Project aims and overview Project aims and overview

We want to find out whether a new therapy called Functional Strength Training (FST) is effective for people later after their stroke.

What is Functional Strength Training (FST)?

Every day we need to perform a wide range of movements, such as walking, lifting, pushing, pulling, bending and twisting. The purpose of Functional Strength Training (FST) is to work to improve strength in a way that the activities of daily living are easier to perform.

This means practising tasks while gradually increasing the number of repetitions or making it harder bit by bit. FST is a progressive, resistive, low-intensity exercise.

What is FeSTIvAlS?

To test the possible benefits for individuals that have had a stroke, the FeSTIvAlS trial provided functional strength training in their own homes by a Research Physiotherapist for one hour per day, four days per week for a total of six weeks.

All participants were chosen at random to receive FST for either their paretic upper limb or paretic lower limb.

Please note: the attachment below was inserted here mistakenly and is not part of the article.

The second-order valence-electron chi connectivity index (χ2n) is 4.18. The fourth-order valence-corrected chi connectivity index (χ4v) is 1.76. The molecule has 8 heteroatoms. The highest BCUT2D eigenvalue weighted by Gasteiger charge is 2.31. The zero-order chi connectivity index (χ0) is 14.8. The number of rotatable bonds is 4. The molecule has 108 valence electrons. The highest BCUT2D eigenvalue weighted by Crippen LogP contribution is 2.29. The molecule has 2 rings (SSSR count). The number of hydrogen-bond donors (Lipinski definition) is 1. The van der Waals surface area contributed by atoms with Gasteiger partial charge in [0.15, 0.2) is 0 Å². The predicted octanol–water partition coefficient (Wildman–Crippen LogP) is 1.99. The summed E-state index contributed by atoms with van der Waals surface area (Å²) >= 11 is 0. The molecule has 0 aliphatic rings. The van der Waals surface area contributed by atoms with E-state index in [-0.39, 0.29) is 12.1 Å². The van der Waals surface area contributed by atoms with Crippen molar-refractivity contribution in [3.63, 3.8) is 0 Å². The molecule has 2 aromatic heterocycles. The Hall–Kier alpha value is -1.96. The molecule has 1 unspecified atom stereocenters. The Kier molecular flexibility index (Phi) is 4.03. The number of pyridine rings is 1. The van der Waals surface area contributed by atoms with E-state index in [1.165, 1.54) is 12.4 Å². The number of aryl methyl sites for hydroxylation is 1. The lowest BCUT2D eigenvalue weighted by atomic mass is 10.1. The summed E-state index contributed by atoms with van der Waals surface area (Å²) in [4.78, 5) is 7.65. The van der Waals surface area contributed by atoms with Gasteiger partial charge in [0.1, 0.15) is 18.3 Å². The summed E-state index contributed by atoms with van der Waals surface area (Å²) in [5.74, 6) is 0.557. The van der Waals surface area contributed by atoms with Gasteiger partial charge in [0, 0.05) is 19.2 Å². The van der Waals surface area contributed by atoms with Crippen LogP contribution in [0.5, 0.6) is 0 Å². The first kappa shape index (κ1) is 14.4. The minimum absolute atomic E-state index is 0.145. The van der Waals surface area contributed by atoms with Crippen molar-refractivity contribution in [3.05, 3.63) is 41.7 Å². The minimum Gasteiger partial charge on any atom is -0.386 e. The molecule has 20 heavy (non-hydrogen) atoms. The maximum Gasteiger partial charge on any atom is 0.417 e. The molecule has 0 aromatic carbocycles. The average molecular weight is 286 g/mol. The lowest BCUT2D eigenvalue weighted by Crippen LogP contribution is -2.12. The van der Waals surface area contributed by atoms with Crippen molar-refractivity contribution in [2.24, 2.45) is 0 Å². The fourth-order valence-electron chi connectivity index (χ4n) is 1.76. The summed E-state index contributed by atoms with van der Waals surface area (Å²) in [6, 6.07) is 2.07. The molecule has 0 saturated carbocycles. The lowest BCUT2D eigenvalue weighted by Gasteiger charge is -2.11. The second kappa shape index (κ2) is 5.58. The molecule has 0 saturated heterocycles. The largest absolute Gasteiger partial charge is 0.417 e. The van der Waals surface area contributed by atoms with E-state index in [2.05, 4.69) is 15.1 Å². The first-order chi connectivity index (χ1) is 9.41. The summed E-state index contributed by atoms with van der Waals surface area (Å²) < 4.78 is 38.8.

FST for the Lower Limb focused on functional activities, for example sit-to-stand with body weight used as resistance. The height of the supporting surface will be progressively lowered as participants improve.

FST for the Upper Limb focused on motions such as reaching, retrieving and manipulating everyday objects for activities such as pouring water from a jug, opening jars and lacing a shoe.

Results

The participants who were allocated to FST-upper limb had better hand and arm function at the end of the trial than participants allocated to FST-lower limb. This was statistically significant. There were no statistically significant differences for lower limb function.

Publication

Mares, K, Cross, J, Clark, A, Barton, G, Poland, F, O'Driscoll, M, Watson, MJ, McGlashan, K, Myint, P and Pomeroy, V .The FeSTivaLS trial protocol: a randomized evaluation of the efficacy of functional strength training on enhancing walking and upper limb function later after stroke. International Journal of Stroke. 2012;7:86-93

Key Contact

Kath Mares
+44 (0) 01603 593099
k.mares@uea.ac.uk